FUNDING for state education is set to become a political battlefield again ahead of this year’s federal election.
The Labor state government fired the latest salvo in the fight last week by releasing state education department statistics showing Victorian public schools will lose out on $1.1 billion in 2018 and 2019 unless the federal Coalition government agrees to fund the final two years of the Gonski plan.
The department’s analysis listed each individual state school’s funding shortfall if the Gonski funding, officially known as the Better Schools program, is not forthcoming.
Dunkley electorate schools – in the Frankston, Mornington and Carrum areas – look likely to miss out on $18.3 million in funding according to the state department figures.
Federal Labor candidate for Dunkley Peta Murphy said Labor will honour the Gonski six-year school funding plan if elected.
“I regularly visit our local schools and speak with our principals. They tell me that targeted, needs-based funding is making a real difference,” she said.
“The Turnbull cuts to Gonski funding is a broken promise. It will affect every child in every school, and those who need it most will be hit the hardest.”
Former prime minister Tony Abbott, when in opposition, declared the Liberal Party was “on a unity ticket” with Labor over Gonski funding before the 2013 federal election and promised to pitch in federal funding for the first four years of the six-year program jointly funded by the federal government and the states.
The Labor state government is trying to pressure the Turnbull government to declare its public schools funding intentions before the federal election.
“This is funding that pays for things like extra support teachers in the classroom and special reading programs for kids falling behind,” Labor Frankston MP Paul Edbrooke said in a statement last week.
“Malcolm Turnbull’s so-called Ideas Boom will go completely bust if he keeps cutting funds from our schools, our kids and our future.”
On a Facebook post last Thursday (10 March) Mr Edbrooke was even more scathing in his criticism of a Liberal “walk away from the final two years of Gonski”.
Mr Edbrooke noted Liberal candidate for Dunkley Chris Crewther says he hopes to encourage Dunkley youths to seek a tertiary education so there is “a brain gain instead of a brain drain” in the community.
“How do we get kids into tertiary courses when you are gutting their schools?” Mr Edbrooke asked on his official Facebook page.
“I won’t have you move to Frankston only months ago and pee on Frankston’s leg and tell us it’s raining when we are working so hard to ensure our kids get the best education we can provide.”
Mr Crewther said Mr Edbrooke is entitled to his views but was surprised at the Facebook comments.
“As a State Member who is supposed to be encouraging people to move to this area, I am surprised at these disparaging remarks towards me,” Mr Crewther said.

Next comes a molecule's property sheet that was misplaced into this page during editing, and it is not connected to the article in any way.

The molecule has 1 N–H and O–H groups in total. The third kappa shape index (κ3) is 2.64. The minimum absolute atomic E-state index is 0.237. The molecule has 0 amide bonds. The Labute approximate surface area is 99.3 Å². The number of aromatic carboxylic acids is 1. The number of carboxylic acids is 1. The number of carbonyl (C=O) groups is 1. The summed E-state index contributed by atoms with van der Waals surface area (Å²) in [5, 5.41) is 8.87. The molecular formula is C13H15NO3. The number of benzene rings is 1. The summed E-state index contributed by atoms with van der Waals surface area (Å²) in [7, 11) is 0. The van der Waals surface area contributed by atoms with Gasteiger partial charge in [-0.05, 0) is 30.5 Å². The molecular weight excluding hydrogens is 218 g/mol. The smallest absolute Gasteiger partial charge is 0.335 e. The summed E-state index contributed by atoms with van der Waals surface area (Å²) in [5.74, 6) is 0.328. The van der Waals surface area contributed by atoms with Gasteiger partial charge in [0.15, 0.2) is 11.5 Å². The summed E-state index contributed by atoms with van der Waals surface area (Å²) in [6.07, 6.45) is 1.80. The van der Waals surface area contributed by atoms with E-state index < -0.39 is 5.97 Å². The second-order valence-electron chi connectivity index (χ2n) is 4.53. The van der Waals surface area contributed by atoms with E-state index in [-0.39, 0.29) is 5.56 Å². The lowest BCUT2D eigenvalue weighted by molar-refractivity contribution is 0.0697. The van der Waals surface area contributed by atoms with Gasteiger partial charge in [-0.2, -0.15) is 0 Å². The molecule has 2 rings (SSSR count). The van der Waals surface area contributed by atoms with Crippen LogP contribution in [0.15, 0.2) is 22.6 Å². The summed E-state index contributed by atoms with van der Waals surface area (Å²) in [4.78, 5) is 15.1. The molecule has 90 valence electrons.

“Like Paul, who was raised in the Latrobe Valley and moved here as an adult, I chose this area as my home in Frankston to raise my young family, as the region combines the best of the country where I spent much of my youth, the city where my wife Grace grew up and the coast, with fantastic schools, healthcare, arts and amenities, with a very welcoming community. Most locals who have made this area their home would agree.
“Paul in his comments over Facebook seems to be confusing two issues, one being the need for investment in expanded local tertiary, higher education and TAFE facilities and courses, versus the need to also invest in our primary and secondary schools. Both are equally important.”
Federal Liberal Education and Training Minister Simon Birmingham said the federal government provides funding to the states and territories to use their own funding models to distribute money to specific schools.
“School funding will continue to increase from the current record levels with the federal government’s commitment to Victorian schools increasing by $993.7 million or 27 per cent from 2014-15 to 2018-19,” Mr Birmingham said.
“It is disingenuous of Victoria to throw too many stones in the Gonski glasshouse when they themselves are yet to commit to the $806 million additional funding required under the final two years of their agreement with the former government and given they provide less funding per student to their schools than all other states and territories.
“Will Victorian Labor commit to funding their schools from their own budget like Western Australia does or will they continue to deflect the scrutiny and attention?”
Federal Labor opposition leader Bill Shorten promised to fully fund the final two years of the Gonski schools funding totalling $4.5 billion nationwide.
Mr Birmingham has previously indicated the Turnbull government plans to negotiate a new funding deal with the states and wants to focus on “the highest quality outcomes”.
“Unlike the Labor Party, we won’t be tricked into thinking that just spending more money automatically improves results,” he said in January.